“Whatever happens, you have to keep looking up, remembering the vision, setting goals and putting plans in place,” she says. “There will always be barriers and people who feel if you gain, they will lose. You can’t let that interfere with your vision, goals, and plans.”

Jolene says a city manager is only as good as the city team, volunteers, organizations and citizens who allow the manager to achieve that vision.

“While people feel I did things, it really was the community and the city team that has accomplished so much,” she says. “I have the pleasure of working for the best boards and mayors that a person could ever ask for.”

Wells’ Economic Development

Jolene says she is pleased with how Wells has developed in the past two decades.

Even before the earthquake, there was a movement to improve Wells, she says. By reorganizing the finances, streets were paved; sidewalks built; and wells, water tanks and lines installed for future development. Energy-efficiency programs were also implemented.

“After the quake, the city had reserves to build a new City Hall, public works building and community swimming pool with no debt incurred,” Jolene says. “We pinch ourselves every day when we come to work at City Hall because it’s comfortable, professional, and well-designed. Our previous building was a former dorm with no air conditioning.”

A skilled quilter, Jolene’s fabric artwork decorates Wells City Hall.

She says more businesses have come to town.

“We have national franchises like Family Dollar Store and Subway,” she says. “We have an industrial park, airport hangars and more housing. We’ve done a lot.”

The new Hampton Inn had its grand opening last year.

“It’s a beautiful building and an asset to us,” Jolene says. “It has a community meeting room and pool. Another hotel will be coming, too.”

A new 4,000-square-foot, $500,000 senior citizens center is being built on the south side of town. The former center will become a food bank.

Jolene praises local residents for establishing new community organizations, including Wells Family Resource Center, Hummin’bolt Quilt Guild and Boys and Girls Club.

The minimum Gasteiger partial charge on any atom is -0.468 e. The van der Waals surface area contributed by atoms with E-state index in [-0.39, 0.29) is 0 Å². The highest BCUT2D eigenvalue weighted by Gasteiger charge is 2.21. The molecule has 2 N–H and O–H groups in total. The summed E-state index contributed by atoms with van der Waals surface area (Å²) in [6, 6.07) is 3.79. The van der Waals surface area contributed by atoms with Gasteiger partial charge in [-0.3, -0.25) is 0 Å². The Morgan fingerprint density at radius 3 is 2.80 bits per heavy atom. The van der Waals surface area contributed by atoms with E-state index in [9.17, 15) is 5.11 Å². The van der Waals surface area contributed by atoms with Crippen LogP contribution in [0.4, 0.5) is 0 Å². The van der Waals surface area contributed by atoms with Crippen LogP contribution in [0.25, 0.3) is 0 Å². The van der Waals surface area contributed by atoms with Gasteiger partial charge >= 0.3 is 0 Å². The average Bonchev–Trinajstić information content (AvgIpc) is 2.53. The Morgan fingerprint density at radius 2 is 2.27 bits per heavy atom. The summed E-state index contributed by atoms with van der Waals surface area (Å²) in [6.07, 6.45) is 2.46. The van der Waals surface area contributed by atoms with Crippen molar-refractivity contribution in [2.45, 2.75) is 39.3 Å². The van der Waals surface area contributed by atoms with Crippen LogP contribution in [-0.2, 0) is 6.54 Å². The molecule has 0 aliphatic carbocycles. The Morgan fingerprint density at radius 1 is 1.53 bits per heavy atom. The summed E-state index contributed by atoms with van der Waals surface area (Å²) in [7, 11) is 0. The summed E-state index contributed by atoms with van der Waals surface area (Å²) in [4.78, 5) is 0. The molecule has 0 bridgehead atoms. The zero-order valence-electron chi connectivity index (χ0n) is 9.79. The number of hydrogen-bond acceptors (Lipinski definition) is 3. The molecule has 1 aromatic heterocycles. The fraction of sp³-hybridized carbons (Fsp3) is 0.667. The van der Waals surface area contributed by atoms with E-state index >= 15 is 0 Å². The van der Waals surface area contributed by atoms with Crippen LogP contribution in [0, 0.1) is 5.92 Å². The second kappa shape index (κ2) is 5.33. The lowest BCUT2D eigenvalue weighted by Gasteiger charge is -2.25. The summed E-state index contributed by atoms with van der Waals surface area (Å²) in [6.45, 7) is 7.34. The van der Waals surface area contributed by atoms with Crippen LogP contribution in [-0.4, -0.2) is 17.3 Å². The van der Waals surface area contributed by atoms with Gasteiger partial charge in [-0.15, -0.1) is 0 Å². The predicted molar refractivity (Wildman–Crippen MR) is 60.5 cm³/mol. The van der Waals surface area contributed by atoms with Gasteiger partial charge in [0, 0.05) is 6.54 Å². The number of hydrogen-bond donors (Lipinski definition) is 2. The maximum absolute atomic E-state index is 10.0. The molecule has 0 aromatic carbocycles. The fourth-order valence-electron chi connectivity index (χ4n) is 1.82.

“Wells Rural Electric has always been a huge support,” she says. “These groups have not only sponsored countless events, scholarships and community activities, but also built impressive structures to develop our community.”


Jolene says she applied to be city manager in March 1999 because she wanted a job that enabled her to make positive changes in town. She was already familiar with local issues from volunteering with City of Wells Building Department and Wells Chamber of Commerce.

She recalls describing her goals to Mike Eriksen—at the time, a member of Wells City Council and president of Wells Propane.

Her retirement plans include spending more time quilting and sewing.

“I told him I wanted to see Wells grow because when you bring more dollars to the tills of the businesses, you bring more dollars to the city,” she says.

Mike says her personality made her ideal for the job.

“I’ve always appreciated Jolene’s determination to see projects completed,” Mike says. “Under her leadership, Wells has come a long way in terms of economic development. She has expanded infrastructure and brought in new businesses. She has always had Wells’ best interests at heart.”

The town’s mayor agrees.

“Her dedication to the city and knowledge of state programs and regulations has been invaluable,” Layla says. “Jolene’s passion for economic development is evident in her grant writing, which has provided financing to develop an industrial park, establish the Redevelopment Agency and start our corridor revitalization project.”

In retirement, Jolene plans to spend time with her family, golf, volunteer, sew and quilt.

“It’s gratifying to look around town and see how much we’ve accomplished in two decades,” she says. “Whether I work in City Hall or not, Wells is always in my heart.”